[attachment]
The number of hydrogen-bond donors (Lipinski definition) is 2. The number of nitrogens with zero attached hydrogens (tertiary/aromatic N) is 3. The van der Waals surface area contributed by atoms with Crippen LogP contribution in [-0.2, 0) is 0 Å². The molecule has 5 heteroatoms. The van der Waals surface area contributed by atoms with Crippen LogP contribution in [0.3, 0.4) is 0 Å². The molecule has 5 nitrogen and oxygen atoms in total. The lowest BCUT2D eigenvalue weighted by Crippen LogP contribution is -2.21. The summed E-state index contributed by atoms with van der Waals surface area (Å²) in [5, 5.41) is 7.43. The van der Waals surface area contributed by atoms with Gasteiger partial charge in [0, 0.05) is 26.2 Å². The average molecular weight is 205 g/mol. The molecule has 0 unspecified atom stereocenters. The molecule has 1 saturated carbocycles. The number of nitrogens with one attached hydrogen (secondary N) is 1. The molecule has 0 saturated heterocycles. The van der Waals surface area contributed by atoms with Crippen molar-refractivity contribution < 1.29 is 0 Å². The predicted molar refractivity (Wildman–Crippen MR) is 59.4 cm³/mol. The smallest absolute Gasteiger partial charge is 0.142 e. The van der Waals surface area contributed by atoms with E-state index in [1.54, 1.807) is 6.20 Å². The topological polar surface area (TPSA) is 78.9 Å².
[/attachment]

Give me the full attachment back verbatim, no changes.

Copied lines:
The number of hydrogen-bond donors (Lipinski definition) is 2. The number of nitrogens with zero attached hydrogens (tertiary/aromatic N) is 3. The van der Waals surface area contributed by atoms with Crippen LogP contribution in [-0.2, 0) is 0 Å². The molecule has 5 heteroatoms. The van der Waals surface area contributed by atoms with Crippen LogP contribution in [0.3, 0.4) is 0 Å². The molecule has 5 nitrogen and oxygen atoms in total. The lowest BCUT2D eigenvalue weighted by Crippen LogP contribution is -2.21. The summed E-state index contributed by atoms with van der Waals surface area (Å²) in [5, 5.41) is 7.43. The van der Waals surface area contributed by atoms with Gasteiger partial charge in [0, 0.05) is 26.2 Å². The average molecular weight is 205 g/mol. The molecule has 0 unspecified atom stereocenters. The molecule has 1 saturated carbocycles. The number of nitrogens with one attached hydrogen (secondary N) is 1. The molecule has 0 saturated heterocycles. The van der Waals surface area contributed by atoms with Crippen molar-refractivity contribution < 1.29 is 0 Å². The predicted molar refractivity (Wildman–Crippen MR) is 59.4 cm³/mol. The smallest absolute Gasteiger partial charge is 0.142 e. The van der Waals surface area contributed by atoms with E-state index in [1.54, 1.807) is 6.20 Å². The topological polar surface area (TPSA) is 78.9 Å².